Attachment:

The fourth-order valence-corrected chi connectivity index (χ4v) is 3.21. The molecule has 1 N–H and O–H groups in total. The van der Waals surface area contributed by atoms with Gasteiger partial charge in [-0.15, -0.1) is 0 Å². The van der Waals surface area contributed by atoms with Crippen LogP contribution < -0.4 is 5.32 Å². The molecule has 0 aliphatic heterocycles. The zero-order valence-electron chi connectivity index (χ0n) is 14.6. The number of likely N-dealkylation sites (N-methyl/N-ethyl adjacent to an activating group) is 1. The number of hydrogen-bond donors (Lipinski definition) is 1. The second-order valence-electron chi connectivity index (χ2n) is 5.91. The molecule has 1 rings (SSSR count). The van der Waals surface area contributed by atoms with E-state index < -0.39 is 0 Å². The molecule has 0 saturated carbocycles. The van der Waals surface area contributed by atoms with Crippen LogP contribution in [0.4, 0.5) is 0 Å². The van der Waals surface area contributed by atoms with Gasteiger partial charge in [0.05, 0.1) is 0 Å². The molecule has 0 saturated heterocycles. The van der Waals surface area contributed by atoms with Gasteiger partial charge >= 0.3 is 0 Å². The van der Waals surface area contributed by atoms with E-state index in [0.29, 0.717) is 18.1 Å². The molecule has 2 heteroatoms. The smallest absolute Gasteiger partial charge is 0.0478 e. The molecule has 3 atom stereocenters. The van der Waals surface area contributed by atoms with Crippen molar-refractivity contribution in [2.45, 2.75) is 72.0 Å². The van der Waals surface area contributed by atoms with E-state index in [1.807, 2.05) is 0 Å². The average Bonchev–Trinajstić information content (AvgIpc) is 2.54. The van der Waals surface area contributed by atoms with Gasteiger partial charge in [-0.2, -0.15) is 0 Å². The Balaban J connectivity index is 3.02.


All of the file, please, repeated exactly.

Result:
The fourth-order valence-corrected chi connectivity index (χ4v) is 3.21. The molecule has 1 N–H and O–H groups in total. The van der Waals surface area contributed by atoms with Gasteiger partial charge in [-0.15, -0.1) is 0 Å². The van der Waals surface area contributed by atoms with Crippen LogP contribution < -0.4 is 5.32 Å². The molecule has 0 aliphatic heterocycles. The zero-order valence-electron chi connectivity index (χ0n) is 14.6. The number of likely N-dealkylation sites (N-methyl/N-ethyl adjacent to an activating group) is 1. The number of hydrogen-bond donors (Lipinski definition) is 1. The second-order valence-electron chi connectivity index (χ2n) is 5.91. The molecule has 1 rings (SSSR count). The van der Waals surface area contributed by atoms with E-state index < -0.39 is 0 Å². The molecule has 0 saturated carbocycles. The van der Waals surface area contributed by atoms with Crippen LogP contribution in [0.4, 0.5) is 0 Å². The van der Waals surface area contributed by atoms with Gasteiger partial charge in [0.05, 0.1) is 0 Å². The molecule has 0 saturated heterocycles. The van der Waals surface area contributed by atoms with Gasteiger partial charge >= 0.3 is 0 Å². The van der Waals surface area contributed by atoms with E-state index in [0.29, 0.717) is 18.1 Å². The molecule has 2 heteroatoms. The smallest absolute Gasteiger partial charge is 0.0478 e. The molecule has 3 atom stereocenters. The van der Waals surface area contributed by atoms with Crippen molar-refractivity contribution in [2.45, 2.75) is 72.0 Å². The van der Waals surface area contributed by atoms with E-state index in [1.807, 2.05) is 0 Å². The average Bonchev–Trinajstić information content (AvgIpc) is 2.54. The van der Waals surface area contributed by atoms with Gasteiger partial charge in [-0.2, -0.15) is 0 Å². The Balaban J connectivity index is 3.02.